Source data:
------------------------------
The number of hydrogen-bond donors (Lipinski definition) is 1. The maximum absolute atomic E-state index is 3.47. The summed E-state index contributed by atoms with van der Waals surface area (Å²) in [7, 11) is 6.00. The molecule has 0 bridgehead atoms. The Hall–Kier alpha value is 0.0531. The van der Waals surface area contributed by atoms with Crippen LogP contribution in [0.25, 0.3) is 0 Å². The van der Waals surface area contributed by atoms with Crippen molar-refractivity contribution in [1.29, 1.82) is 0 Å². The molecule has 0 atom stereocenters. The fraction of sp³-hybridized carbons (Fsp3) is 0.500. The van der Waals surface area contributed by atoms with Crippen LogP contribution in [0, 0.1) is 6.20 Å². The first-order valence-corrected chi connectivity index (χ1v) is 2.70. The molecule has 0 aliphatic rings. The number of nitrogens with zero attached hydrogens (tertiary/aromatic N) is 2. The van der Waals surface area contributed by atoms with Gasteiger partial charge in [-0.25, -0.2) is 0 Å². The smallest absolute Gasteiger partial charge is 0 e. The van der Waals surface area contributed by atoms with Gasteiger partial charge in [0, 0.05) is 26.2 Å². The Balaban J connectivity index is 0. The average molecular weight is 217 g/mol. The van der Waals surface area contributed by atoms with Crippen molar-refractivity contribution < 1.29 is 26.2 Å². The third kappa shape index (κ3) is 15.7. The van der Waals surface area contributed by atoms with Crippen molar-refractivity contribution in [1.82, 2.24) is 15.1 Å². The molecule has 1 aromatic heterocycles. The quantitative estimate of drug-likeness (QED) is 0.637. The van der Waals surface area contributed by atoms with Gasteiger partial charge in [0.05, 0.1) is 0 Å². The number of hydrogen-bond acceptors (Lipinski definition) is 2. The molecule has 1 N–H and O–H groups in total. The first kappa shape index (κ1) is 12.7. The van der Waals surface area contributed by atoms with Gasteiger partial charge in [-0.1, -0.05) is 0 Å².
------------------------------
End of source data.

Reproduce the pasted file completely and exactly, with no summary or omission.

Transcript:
The number of hydrogen-bond donors (Lipinski definition) is 1. The maximum absolute atomic E-state index is 3.47. The summed E-state index contributed by atoms with van der Waals surface area (Å²) in [7, 11) is 6.00. The molecule has 0 bridgehead atoms. The Hall–Kier alpha value is 0.0531. The van der Waals surface area contributed by atoms with Crippen LogP contribution in [0.25, 0.3) is 0 Å². The van der Waals surface area contributed by atoms with Crippen molar-refractivity contribution in [1.29, 1.82) is 0 Å². The molecule has 0 atom stereocenters. The fraction of sp³-hybridized carbons (Fsp3) is 0.500. The van der Waals surface area contributed by atoms with Crippen LogP contribution in [0, 0.1) is 6.20 Å². The first-order valence-corrected chi connectivity index (χ1v) is 2.70. The molecule has 0 aliphatic rings. The number of nitrogens with zero attached hydrogens (tertiary/aromatic N) is 2. The van der Waals surface area contributed by atoms with Gasteiger partial charge in [-0.25, -0.2) is 0 Å². The smallest absolute Gasteiger partial charge is 0 e. The van der Waals surface area contributed by atoms with Gasteiger partial charge in [0, 0.05) is 26.2 Å². The Balaban J connectivity index is 0. The average molecular weight is 217 g/mol. The van der Waals surface area contributed by atoms with Crippen molar-refractivity contribution < 1.29 is 26.2 Å². The third kappa shape index (κ3) is 15.7. The van der Waals surface area contributed by atoms with Crippen molar-refractivity contribution in [1.82, 2.24) is 15.1 Å². The molecule has 1 aromatic heterocycles. The quantitative estimate of drug-likeness (QED) is 0.637. The van der Waals surface area contributed by atoms with Gasteiger partial charge in [0.05, 0.1) is 0 Å². The number of hydrogen-bond acceptors (Lipinski definition) is 2. The molecule has 1 N–H and O–H groups in total. The first kappa shape index (κ1) is 12.7. The van der Waals surface area contributed by atoms with Gasteiger partial charge in [-0.1, -0.05) is 0 Å².